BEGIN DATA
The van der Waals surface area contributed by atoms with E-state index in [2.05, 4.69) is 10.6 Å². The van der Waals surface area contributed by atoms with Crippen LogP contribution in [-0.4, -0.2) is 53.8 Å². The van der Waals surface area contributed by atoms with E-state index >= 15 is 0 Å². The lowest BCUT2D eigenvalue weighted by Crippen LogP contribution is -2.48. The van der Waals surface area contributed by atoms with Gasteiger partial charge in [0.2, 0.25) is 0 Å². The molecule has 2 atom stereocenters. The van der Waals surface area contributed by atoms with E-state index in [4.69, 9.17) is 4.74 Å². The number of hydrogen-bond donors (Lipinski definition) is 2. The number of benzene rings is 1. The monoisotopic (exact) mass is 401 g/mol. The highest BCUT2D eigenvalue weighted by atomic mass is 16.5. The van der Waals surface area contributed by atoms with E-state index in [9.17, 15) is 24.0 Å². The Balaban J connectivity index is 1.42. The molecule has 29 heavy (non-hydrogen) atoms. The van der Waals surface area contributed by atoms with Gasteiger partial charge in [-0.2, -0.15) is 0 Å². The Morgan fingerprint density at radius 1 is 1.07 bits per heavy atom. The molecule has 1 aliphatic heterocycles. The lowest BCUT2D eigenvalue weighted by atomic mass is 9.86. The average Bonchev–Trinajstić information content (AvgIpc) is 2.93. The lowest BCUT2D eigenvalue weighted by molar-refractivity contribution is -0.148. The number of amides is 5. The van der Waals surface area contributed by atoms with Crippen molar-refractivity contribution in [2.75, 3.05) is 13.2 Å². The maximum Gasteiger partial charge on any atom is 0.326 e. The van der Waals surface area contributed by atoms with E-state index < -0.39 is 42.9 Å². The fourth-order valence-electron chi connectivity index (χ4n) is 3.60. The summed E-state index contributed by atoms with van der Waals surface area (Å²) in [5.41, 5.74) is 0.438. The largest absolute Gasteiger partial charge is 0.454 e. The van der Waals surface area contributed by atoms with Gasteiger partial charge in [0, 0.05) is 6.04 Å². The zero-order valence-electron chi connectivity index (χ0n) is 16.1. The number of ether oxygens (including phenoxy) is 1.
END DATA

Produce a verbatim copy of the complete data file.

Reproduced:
The van der Waals surface area contributed by atoms with E-state index in [2.05, 4.69) is 10.6 Å². The van der Waals surface area contributed by atoms with Crippen LogP contribution in [-0.4, -0.2) is 53.8 Å². The van der Waals surface area contributed by atoms with E-state index >= 15 is 0 Å². The lowest BCUT2D eigenvalue weighted by Crippen LogP contribution is -2.48. The van der Waals surface area contributed by atoms with Gasteiger partial charge in [0.2, 0.25) is 0 Å². The molecule has 2 atom stereocenters. The van der Waals surface area contributed by atoms with E-state index in [4.69, 9.17) is 4.74 Å². The number of hydrogen-bond donors (Lipinski definition) is 2. The number of benzene rings is 1. The monoisotopic (exact) mass is 401 g/mol. The highest BCUT2D eigenvalue weighted by atomic mass is 16.5. The van der Waals surface area contributed by atoms with E-state index in [9.17, 15) is 24.0 Å². The Balaban J connectivity index is 1.42. The molecule has 29 heavy (non-hydrogen) atoms. The van der Waals surface area contributed by atoms with Gasteiger partial charge in [-0.2, -0.15) is 0 Å². The Morgan fingerprint density at radius 1 is 1.07 bits per heavy atom. The molecule has 1 aliphatic heterocycles. The lowest BCUT2D eigenvalue weighted by atomic mass is 9.86. The average Bonchev–Trinajstić information content (AvgIpc) is 2.93. The lowest BCUT2D eigenvalue weighted by molar-refractivity contribution is -0.148. The number of amides is 5. The van der Waals surface area contributed by atoms with Crippen molar-refractivity contribution in [2.75, 3.05) is 13.2 Å². The maximum Gasteiger partial charge on any atom is 0.326 e. The van der Waals surface area contributed by atoms with E-state index < -0.39 is 42.9 Å². The fourth-order valence-electron chi connectivity index (χ4n) is 3.60. The summed E-state index contributed by atoms with van der Waals surface area (Å²) in [5.41, 5.74) is 0.438. The largest absolute Gasteiger partial charge is 0.454 e. The van der Waals surface area contributed by atoms with Gasteiger partial charge in [0, 0.05) is 6.04 Å². The zero-order valence-electron chi connectivity index (χ0n) is 16.1. The number of ether oxygens (including phenoxy) is 1.